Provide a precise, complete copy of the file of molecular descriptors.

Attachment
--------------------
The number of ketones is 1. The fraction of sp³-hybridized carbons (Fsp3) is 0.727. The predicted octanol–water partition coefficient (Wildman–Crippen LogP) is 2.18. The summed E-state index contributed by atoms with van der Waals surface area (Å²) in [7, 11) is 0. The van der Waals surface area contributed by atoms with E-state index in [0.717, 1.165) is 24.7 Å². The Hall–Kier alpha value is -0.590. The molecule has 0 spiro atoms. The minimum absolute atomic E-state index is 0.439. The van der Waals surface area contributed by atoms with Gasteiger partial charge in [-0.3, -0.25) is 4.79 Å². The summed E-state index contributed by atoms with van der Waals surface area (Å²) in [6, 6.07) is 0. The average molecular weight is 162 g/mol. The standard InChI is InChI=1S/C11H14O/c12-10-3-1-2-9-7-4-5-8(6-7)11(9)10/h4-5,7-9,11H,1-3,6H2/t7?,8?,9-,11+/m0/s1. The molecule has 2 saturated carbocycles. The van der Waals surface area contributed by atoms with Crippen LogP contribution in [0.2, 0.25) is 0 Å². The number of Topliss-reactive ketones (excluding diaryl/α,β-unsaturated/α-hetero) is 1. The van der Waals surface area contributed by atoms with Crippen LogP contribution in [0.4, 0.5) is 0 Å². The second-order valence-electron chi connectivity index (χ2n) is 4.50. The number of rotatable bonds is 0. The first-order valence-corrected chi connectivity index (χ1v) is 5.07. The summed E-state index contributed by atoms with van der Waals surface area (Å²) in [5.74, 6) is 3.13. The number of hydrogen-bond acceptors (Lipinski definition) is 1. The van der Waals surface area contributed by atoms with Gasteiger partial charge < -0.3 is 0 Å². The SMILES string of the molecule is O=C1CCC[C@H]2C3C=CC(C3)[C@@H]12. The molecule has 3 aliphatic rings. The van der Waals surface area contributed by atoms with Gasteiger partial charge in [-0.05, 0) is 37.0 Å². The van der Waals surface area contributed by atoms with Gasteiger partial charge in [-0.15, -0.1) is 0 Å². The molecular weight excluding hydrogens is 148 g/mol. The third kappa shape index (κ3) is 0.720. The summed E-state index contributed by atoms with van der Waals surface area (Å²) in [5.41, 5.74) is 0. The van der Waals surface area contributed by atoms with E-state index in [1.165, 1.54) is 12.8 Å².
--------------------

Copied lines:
The number of ketones is 1. The fraction of sp³-hybridized carbons (Fsp3) is 0.727. The predicted octanol–water partition coefficient (Wildman–Crippen LogP) is 2.18. The summed E-state index contributed by atoms with van der Waals surface area (Å²) in [7, 11) is 0. The van der Waals surface area contributed by atoms with E-state index in [0.717, 1.165) is 24.7 Å². The Hall–Kier alpha value is -0.590. The molecule has 0 spiro atoms. The minimum absolute atomic E-state index is 0.439. The van der Waals surface area contributed by atoms with Gasteiger partial charge in [-0.3, -0.25) is 4.79 Å². The summed E-state index contributed by atoms with van der Waals surface area (Å²) in [6, 6.07) is 0. The average molecular weight is 162 g/mol. The standard InChI is InChI=1S/C11H14O/c12-10-3-1-2-9-7-4-5-8(6-7)11(9)10/h4-5,7-9,11H,1-3,6H2/t7?,8?,9-,11+/m0/s1. The molecule has 2 saturated carbocycles. The van der Waals surface area contributed by atoms with Crippen LogP contribution in [0.2, 0.25) is 0 Å². The number of Topliss-reactive ketones (excluding diaryl/α,β-unsaturated/α-hetero) is 1. The van der Waals surface area contributed by atoms with Crippen LogP contribution in [0.4, 0.5) is 0 Å². The second-order valence-electron chi connectivity index (χ2n) is 4.50. The number of rotatable bonds is 0. The first-order valence-corrected chi connectivity index (χ1v) is 5.07. The summed E-state index contributed by atoms with van der Waals surface area (Å²) in [5.74, 6) is 3.13. The number of hydrogen-bond acceptors (Lipinski definition) is 1. The van der Waals surface area contributed by atoms with Gasteiger partial charge < -0.3 is 0 Å². The SMILES string of the molecule is O=C1CCC[C@H]2C3C=CC(C3)[C@@H]12. The molecule has 3 aliphatic rings. The van der Waals surface area contributed by atoms with Gasteiger partial charge in [-0.05, 0) is 37.0 Å². The van der Waals surface area contributed by atoms with Gasteiger partial charge in [-0.15, -0.1) is 0 Å². The molecular weight excluding hydrogens is 148 g/mol. The third kappa shape index (κ3) is 0.720. The summed E-state index contributed by atoms with van der Waals surface area (Å²) in [5.41, 5.74) is 0. The van der Waals surface area contributed by atoms with E-state index in [1.165, 1.54) is 12.8 Å².